I've been informed that 1 or 2 members of Commissioner Russell's staff attended this Housing Summit, so therefore I was mistaken in claiming that NO ONE was representing this city.

That does not change my opinion about Commissioner "Selfie Boy." He should have been there dealing with perhaps the biggest and most troublesome issue in his District, and if, and only if, he had any time after attending this meeting he could have gone to the protest rally.

He was elected to represent and deal with the issues that impact the citizens of his District, and that's where he needs to focus him time and energies, and not pretending he's the next Democratic Golden Boy.

Al Crespo

January 23, 2017 9:44 AM  
Anonymous Anonymous said...

A lot is made about displacing "residents" of Village West/Coconut Grove. We use the term residents very loosely as the turnover rate in these apartments are extremely high, 50% annually at best. Are they "residents" or "transients"??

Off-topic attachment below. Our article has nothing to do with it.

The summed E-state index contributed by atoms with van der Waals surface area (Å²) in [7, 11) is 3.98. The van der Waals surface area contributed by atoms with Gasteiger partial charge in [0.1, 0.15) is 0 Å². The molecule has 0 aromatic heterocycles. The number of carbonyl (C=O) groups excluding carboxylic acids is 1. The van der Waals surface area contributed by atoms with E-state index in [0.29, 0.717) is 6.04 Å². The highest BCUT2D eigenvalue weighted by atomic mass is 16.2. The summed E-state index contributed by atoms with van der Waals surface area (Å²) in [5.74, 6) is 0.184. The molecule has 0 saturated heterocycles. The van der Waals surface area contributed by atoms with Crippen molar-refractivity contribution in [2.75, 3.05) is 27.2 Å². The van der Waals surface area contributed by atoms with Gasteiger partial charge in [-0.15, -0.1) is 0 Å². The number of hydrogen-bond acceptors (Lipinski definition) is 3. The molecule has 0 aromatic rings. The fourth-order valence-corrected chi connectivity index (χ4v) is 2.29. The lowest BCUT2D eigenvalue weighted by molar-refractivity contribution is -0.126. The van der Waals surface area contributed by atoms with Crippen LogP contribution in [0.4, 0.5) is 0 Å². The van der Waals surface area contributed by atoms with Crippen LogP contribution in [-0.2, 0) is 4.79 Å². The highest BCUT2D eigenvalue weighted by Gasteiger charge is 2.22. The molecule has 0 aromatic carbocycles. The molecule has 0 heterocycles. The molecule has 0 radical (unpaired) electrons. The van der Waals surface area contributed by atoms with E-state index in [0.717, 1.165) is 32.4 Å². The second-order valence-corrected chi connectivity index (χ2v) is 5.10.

January 23, 2017 9:55 AM  
Anonymous Anonymous said...

Selfie Boy was busy telling people at the women's Rally the importance of their vote while his voting record was dismal at best. Guess he's going to need their vote in the future. He then made sure they all knew his name and repeated it several times at the end of his speech. Then he hung out for about an hour backstage taking selfies and doing magic tricks. Just in case you wondered why he couldn't be at this meeting.

As long as we're at it, Crespo threw his full support behind the man he now calls "Selfie Boy". I'm sure this swayed a few voters his way. I would like to see an apology for that, along with an apology from Russell for not recognizing the importance of voting until he became a politician.

January 24, 2017 5:38 AM